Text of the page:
In 1861 the Unity of Italy had a single goal: modernisation. It’s not surprising that The History of Italian Literature by Francesco De Sanctis, considered by many as the ideological summa of the Risorgimento, ends with the phrase “to make the modern world our world”. The country which thanks to Machiavelli, Bruno and Vico contributed to the birth of our modern nation can fall into step with the most advanced countries in Europe. Italy created western modernity; it paved the way with its innovation and free thinking. What about today? It’s not unusual for Italy to rank at the bottom of European or global statistics on labour or research, on care for the weak or positive action. Not enough energy is spent trying to make Italy a better place. Modernity shouldn’t depend on rating agencies or the whims of this or that leader. We can’t be Harlequin, the servant of two masters. Italy can’t hope for a miracle or to win a windfall in the lottery. In Europe not only has Germany left the war behind, it is now a unified country planning its future. What is Italy doing? After 150 years we must put an end to this division between North, South and Centre. If we don’t want to be the ones to bring the country down, then we need to change and grow with Europe; we need to imagine destiny rather than act as the sherpas of small opportunities. Winning involves foresight, not riding coattails.

Happily enough the latest survey by Censis portrays another kind of country. A country thirsty for the future, for success; a country that has rediscovered and believes in values such as the family (mentioned by 65% of Italians), quality of life, love of beauty and respect for others. Individualism is over; relationships are once again considered important; people finally believe that “only together can we save ourselves”. Intelligence destroys peoples’ fear of dialogue. A true mason is one who never stops, who is never satisfied. It’s better by far to be a rebel for truth than sign armistices with decadence or compromise one’s conscience. Values and a long history are required to project thoughts and actions beyond the blackmail of today’s world. However, if we hollow out the smooth wall of contrast and opposition we’ll find discussion and dialogue are stronger than the shackles of prejudice and that critical theory is always an option – even when it seems that political apathy or distrust and truism reign supreme. The better half of Italy has to intercept this urge for insight and wisdom; we must save people from the pressure of homologation, the diktats of the market and seasonal trends and fads. We have to raise our voice and say: dreams are not for sale.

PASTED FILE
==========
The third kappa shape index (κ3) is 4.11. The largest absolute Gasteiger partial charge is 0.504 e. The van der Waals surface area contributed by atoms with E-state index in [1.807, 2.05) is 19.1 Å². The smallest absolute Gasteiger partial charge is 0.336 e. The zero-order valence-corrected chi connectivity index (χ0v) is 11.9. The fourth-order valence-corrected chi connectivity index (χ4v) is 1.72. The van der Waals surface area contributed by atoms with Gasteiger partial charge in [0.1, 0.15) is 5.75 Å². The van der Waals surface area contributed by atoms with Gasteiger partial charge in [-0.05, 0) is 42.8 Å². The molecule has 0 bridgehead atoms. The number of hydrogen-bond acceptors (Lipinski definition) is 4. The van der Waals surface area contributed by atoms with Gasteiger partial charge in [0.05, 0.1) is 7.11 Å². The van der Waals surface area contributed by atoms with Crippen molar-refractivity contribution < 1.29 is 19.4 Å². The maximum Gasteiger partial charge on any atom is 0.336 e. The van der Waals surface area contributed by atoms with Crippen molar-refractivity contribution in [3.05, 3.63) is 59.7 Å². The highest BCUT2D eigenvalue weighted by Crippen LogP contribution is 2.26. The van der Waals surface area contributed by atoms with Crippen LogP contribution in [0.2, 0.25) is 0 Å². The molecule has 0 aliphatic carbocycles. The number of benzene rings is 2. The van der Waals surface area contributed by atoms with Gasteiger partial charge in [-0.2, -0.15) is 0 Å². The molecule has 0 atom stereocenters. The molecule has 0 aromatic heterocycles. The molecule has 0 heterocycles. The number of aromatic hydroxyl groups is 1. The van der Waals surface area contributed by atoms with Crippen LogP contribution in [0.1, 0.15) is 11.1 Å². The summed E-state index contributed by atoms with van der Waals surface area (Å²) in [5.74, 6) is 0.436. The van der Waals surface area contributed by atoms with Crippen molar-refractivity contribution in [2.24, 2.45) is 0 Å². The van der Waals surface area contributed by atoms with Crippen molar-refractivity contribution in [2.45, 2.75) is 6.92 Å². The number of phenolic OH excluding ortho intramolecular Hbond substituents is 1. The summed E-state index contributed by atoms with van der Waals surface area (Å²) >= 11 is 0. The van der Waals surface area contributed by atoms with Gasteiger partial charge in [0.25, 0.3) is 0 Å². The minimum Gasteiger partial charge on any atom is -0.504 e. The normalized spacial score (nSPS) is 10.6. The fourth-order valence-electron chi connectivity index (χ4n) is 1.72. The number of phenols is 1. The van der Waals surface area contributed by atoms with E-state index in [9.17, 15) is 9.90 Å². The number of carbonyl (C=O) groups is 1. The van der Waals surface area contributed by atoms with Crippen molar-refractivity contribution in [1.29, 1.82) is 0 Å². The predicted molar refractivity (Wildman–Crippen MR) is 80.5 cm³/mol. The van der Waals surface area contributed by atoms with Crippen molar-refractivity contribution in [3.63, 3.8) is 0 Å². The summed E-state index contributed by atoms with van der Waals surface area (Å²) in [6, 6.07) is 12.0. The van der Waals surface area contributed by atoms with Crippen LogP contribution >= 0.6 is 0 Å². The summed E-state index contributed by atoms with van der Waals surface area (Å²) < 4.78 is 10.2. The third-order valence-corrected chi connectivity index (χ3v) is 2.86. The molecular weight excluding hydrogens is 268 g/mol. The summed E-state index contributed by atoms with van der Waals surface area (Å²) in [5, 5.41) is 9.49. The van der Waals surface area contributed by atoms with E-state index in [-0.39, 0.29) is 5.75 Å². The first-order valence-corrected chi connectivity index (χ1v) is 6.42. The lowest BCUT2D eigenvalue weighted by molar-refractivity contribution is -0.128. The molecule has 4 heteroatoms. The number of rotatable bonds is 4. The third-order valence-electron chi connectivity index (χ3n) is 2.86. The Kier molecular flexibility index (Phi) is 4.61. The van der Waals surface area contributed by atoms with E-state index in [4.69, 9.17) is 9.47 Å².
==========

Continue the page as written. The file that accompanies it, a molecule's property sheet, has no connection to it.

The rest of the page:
Our sole fear is not death itself, but the death of thought. We choose to stand up and work rather than sit in the most comfortable seats on either side of the table. We are beyond politics and technicians: we are free masons of Italy on a journey. We are passionate about understanding the meaning of things; we are against the clamour and uproar of voices, the spies of anti-history and the salary of fear. We want difficult values to continue to have their own history: reason, solidarity and social justice.

The enemies of our country are clichés, this hunger for personal gain without caring for fundamentals. Instead we hope that our queries and questions, inspired by the past, can continue to subvert false certitudes and encourage people not to stop and rest on the brink of the common grave of a lack of projects for the future. As masons we believe that Mazzini’s maxim still holds true: “make duty the focus of life, without calculating the cost”.

Man is our compass, a compass pointing towards Man. Brother Kipling wrote that nothing really ends if it ends without justice. This is why we continue to fight; it is the message of hope we want to spread in Italy and Europe. Fighting for truth in the name of Man.